Services shrink in March
The headline figure fell over 8 points, undoing the strong gains in growth momentum seen throughout 2019, the survey said
- Published 7.04.20, 2:01 AM
- Updated 7.04.20, 2:01 AM
- a min read
The country’s services sector activity fell sharply in March, after rising for five consecutive months, as the Covid-19 outbreak dented client demand, particularly in the overseas markets, according to a private survey.
The IHS Markit Services Purchasing Managers’ Index fell sharply to a five-month low of 49.3 in March from February’s seven-year high of 57.5, below the 50-mark separating growth from contraction for the first time since October.
The headline figure fell over 8 points, undoing the strong gains in growth momentum seen throughout 2019, the survey said.
Incidentally, the details of the survey come a day after a CII CEO Snap Poll showed that majority of the respondents expected a significant decline in revenues, falling demand and job losses. The online survey saw a participation of around 200 CEOs across sectors.
“The impact of the Covid-19 pandemic on India’s services economy has not been fully realised yet… clearly the worse is yet to come as nationwide store closures and prohibition to leave the house will weigh heavily on the services economy, as has been seen elsewhere in the world,” Joe Hayes, economist at IHS Markit, said.
He said “the survey data collection (March 12-27) was concluding just as Prime Minister Narendra Modi ordered a complete lockdown of the country”.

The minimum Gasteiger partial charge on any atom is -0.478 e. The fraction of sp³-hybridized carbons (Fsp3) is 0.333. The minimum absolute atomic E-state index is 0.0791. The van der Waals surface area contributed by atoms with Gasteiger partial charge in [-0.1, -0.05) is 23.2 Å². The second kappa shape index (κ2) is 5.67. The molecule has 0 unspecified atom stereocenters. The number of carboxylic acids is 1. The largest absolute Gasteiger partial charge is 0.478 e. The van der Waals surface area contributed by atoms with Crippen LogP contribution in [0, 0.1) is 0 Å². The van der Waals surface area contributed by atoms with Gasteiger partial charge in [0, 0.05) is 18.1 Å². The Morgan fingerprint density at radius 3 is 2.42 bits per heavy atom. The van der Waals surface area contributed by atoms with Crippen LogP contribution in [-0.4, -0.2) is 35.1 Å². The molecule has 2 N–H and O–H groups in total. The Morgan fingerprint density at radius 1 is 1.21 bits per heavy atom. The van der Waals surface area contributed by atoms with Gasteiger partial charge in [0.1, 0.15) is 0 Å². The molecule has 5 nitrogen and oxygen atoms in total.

The manufacturing Purchasing Managers’ Index (PMI) data for March, released last week, showed a decline to a four-month low of 51.8 from 54.5 in February.
According to IHS Markit, the latest survey data pointed to the first fall in the order book volumes of Indian service providers since September 2019. Though the drop in demand was modest, it was the sharpest for just over two years. Further, there were reports of new business receipts struggling because of the Covid-19 outbreak, deterring discretionary spending. A number of firms also mentioned lower sales as a result of liquidity issues.
Panel members also pointed out that business activity was reduced in response to weaker demand and firms responded by reducing their workforce as intakes of new business were insufficient to maintain payroll numbers.
“Pressure now fully lies with the government to combat the economic challenges the lockdown will cause,’ Hayes said.